Case Study: Skylark Plots

Author: Ian Dillon
Farm: Grange Farm, Cambridgeshire

Aims:

We include two skylark plots per hectare in all winter cereal fields on the farm as an easy means of supporting skylark numbers on the farm.

Management:

In 2009, we trialled spraying out the plots, and found that they worked successfully for skylarks provided that they were sprayed before the end of December. From 2013 this will be the preferred way of creating them, as our contractor has changed to an 18m drill and is less able to create plots when drilling. It also means that the plots are exactly 4m x 4m and so we are taking less land out of production. The plots are sprayed out using a 36m boom sprayer which is pre-programmed to spray out the plots at specified locations within the fields.

Achievements:

The plots work extremely well for us, increasing skylark territories from 10 in 2000 to 43 in 2012. We have good crop yields (9 t/ha for winter wheat and 3.2/ha for oilseed rape), having been doing skylark plots for 12 years now.

Skylark numbers have increased by over 400% on the farm in the last 13 years, against a backdrop of continued decline in the East of England as a whole. Monitoring nesting success in the first three years of using skylark plots showed that the number of nesting pairs in fields with plots increased and the number of chicks that each pair rears also increased.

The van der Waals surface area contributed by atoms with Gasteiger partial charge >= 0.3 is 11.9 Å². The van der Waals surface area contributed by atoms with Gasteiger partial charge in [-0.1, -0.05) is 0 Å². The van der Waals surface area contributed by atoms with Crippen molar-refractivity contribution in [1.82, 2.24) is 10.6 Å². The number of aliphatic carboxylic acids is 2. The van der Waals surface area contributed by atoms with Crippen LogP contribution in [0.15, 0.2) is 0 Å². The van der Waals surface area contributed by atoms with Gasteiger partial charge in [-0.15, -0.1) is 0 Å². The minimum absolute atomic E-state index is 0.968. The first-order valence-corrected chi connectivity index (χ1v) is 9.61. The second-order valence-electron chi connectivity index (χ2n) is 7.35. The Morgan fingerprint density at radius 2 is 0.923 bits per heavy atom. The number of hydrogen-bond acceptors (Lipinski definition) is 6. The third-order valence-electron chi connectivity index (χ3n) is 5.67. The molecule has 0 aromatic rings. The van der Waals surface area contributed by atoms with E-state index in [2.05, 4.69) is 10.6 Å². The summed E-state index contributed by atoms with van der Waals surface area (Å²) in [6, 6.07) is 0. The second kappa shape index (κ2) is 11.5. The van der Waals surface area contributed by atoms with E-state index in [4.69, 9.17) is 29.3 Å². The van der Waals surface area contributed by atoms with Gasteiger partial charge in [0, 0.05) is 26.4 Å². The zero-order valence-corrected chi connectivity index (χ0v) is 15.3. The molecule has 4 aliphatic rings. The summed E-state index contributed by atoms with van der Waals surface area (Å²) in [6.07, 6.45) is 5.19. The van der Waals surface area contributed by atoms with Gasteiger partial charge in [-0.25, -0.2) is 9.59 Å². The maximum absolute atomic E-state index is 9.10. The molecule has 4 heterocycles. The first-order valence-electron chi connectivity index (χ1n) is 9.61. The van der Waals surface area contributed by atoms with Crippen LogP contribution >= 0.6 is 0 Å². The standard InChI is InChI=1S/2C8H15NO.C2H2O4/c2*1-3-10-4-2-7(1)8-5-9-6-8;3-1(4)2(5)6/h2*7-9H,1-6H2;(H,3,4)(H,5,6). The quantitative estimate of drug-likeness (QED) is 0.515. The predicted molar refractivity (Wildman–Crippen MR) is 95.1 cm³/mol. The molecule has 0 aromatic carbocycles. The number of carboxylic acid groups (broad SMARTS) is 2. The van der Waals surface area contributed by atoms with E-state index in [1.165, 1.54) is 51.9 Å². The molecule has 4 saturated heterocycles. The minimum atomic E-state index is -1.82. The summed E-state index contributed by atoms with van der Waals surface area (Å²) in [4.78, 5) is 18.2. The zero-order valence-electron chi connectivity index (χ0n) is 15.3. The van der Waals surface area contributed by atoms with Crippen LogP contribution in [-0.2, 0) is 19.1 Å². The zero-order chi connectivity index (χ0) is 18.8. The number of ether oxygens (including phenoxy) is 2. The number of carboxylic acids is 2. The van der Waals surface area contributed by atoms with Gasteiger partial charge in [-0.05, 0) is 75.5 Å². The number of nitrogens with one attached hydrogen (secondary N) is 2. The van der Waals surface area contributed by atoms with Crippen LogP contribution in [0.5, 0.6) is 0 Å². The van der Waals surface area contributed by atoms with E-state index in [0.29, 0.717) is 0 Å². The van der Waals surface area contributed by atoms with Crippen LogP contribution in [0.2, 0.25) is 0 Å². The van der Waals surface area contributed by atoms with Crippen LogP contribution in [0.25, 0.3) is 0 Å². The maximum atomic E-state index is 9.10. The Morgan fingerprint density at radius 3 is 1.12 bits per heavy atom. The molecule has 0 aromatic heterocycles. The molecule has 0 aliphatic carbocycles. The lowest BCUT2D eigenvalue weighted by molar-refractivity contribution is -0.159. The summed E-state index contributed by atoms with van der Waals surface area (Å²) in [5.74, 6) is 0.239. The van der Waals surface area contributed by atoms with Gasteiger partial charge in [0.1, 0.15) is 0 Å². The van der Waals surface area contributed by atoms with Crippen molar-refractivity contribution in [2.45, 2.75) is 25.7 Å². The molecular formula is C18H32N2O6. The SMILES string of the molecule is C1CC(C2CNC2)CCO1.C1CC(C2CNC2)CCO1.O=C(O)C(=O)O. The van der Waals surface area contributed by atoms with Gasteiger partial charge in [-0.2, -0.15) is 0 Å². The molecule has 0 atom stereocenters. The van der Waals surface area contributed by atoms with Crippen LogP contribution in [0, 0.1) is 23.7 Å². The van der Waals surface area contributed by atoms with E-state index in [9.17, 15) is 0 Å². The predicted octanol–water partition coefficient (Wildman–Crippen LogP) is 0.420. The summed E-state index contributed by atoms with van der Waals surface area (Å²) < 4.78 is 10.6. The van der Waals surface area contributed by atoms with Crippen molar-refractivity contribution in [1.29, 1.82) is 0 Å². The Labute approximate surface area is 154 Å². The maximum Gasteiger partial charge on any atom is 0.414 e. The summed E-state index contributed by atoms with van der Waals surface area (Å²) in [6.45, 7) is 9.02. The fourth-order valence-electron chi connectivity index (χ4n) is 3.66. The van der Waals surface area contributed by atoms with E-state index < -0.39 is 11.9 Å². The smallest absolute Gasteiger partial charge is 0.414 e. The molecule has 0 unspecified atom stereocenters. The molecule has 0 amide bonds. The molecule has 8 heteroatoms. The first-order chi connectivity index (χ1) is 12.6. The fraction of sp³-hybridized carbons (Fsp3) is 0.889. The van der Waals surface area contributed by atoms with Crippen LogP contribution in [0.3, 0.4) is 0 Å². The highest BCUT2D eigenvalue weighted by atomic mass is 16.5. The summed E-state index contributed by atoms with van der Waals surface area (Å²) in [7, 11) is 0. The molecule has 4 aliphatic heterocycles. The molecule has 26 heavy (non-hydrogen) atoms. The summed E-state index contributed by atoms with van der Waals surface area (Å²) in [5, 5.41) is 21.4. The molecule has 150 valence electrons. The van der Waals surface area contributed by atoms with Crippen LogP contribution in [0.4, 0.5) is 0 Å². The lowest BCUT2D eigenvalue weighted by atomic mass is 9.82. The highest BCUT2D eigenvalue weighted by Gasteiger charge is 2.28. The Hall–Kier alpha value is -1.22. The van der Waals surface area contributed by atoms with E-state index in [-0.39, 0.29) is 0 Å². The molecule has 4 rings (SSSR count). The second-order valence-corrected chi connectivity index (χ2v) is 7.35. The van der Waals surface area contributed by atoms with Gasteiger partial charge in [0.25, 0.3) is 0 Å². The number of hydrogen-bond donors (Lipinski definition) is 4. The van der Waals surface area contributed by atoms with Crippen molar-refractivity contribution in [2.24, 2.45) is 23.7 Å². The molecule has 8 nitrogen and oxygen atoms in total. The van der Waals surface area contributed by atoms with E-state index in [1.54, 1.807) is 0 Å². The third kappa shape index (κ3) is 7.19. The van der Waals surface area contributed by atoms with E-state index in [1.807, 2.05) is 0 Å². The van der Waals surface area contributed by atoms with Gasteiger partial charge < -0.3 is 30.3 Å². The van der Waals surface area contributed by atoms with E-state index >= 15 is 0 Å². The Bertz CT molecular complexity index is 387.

Image: Andy Hay (rspb-images.com)

2 thoughts on “Case Study: Skylark Plots

  1. Ian, that is really great to hear how well your skylark plots are working! A great testimony to how well conservation and farming can work together. I am currently working with an estate in Berkshire advising them about mitigation for loss of skylark and lapwing habitat due to the installation of a solar farm and skylark plots form a part of the plan. Can you just confirm that you have successfully used skylark plots in winter oil seed rape fields?

  2. Hi Adrian,

    Thanks for the very kind words.

    We don’t put skylark plots in oilseed rape fields here at Hope Farm, only in winter cereal fields. The original research that was done on skylark plots took place before I came to the farm but my memory from a discussion with one of the lead researchers then suggests that equivalent plots in an oilseed rape field would have to be much bigger than in a winter cereal field, and could act as ideal landing pads for woodpigeons. The potential size required and the woodpigeon element basically makes them unpalatable to most farmers.

    However, skylarks still use the OSR fields here especially in the spring before the canopy closes. Once the canopy closes they move to other fields of areas of the same field which has not developed so well.

    Overall, I would think that if a good rotation of crops is taking place then putting skylark plots in the winter cereal fields alone should be sufficient to stabilize or increase the breeding population on that farm. That way there will always be plots available on the farm for some of the skylarks to land in and feed happily.

    Good luck with the mitigation.

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